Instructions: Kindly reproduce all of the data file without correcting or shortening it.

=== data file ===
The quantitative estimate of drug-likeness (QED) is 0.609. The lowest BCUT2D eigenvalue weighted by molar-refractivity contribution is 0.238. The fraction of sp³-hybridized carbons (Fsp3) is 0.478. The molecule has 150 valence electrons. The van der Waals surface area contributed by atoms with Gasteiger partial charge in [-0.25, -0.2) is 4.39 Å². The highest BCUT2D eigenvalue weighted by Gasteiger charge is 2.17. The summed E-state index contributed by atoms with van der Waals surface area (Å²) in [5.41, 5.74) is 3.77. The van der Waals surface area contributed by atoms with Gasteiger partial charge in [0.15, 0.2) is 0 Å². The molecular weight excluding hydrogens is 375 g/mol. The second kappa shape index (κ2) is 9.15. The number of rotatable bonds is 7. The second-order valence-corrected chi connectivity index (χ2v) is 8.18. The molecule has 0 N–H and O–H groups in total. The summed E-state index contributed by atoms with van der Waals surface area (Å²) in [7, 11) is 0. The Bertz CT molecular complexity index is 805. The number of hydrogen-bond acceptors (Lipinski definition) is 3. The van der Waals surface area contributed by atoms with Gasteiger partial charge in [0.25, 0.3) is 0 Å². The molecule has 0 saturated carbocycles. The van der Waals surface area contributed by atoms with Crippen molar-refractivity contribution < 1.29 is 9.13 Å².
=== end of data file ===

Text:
The quantitative estimate of drug-likeness (QED) is 0.609. The lowest BCUT2D eigenvalue weighted by molar-refractivity contribution is 0.238. The fraction of sp³-hybridized carbons (Fsp3) is 0.478. The molecule has 150 valence electrons. The van der Waals surface area contributed by atoms with Gasteiger partial charge in [-0.25, -0.2) is 4.39 Å². The highest BCUT2D eigenvalue weighted by Gasteiger charge is 2.17. The summed E-state index contributed by atoms with van der Waals surface area (Å²) in [5.41, 5.74) is 3.77. The van der Waals surface area contributed by atoms with Gasteiger partial charge in [0.15, 0.2) is 0 Å². The molecular weight excluding hydrogens is 375 g/mol. The second kappa shape index (κ2) is 9.15. The number of rotatable bonds is 7. The second-order valence-corrected chi connectivity index (χ2v) is 8.18. The molecule has 0 N–H and O–H groups in total. The summed E-state index contributed by atoms with van der Waals surface area (Å²) in [7, 11) is 0. The Bertz CT molecular complexity index is 805. The number of hydrogen-bond acceptors (Lipinski definition) is 3. The van der Waals surface area contributed by atoms with Gasteiger partial charge in [0.25, 0.3) is 0 Å². The molecule has 0 saturated carbocycles. The van der Waals surface area contributed by atoms with Crippen molar-refractivity contribution < 1.29 is 9.13 Å².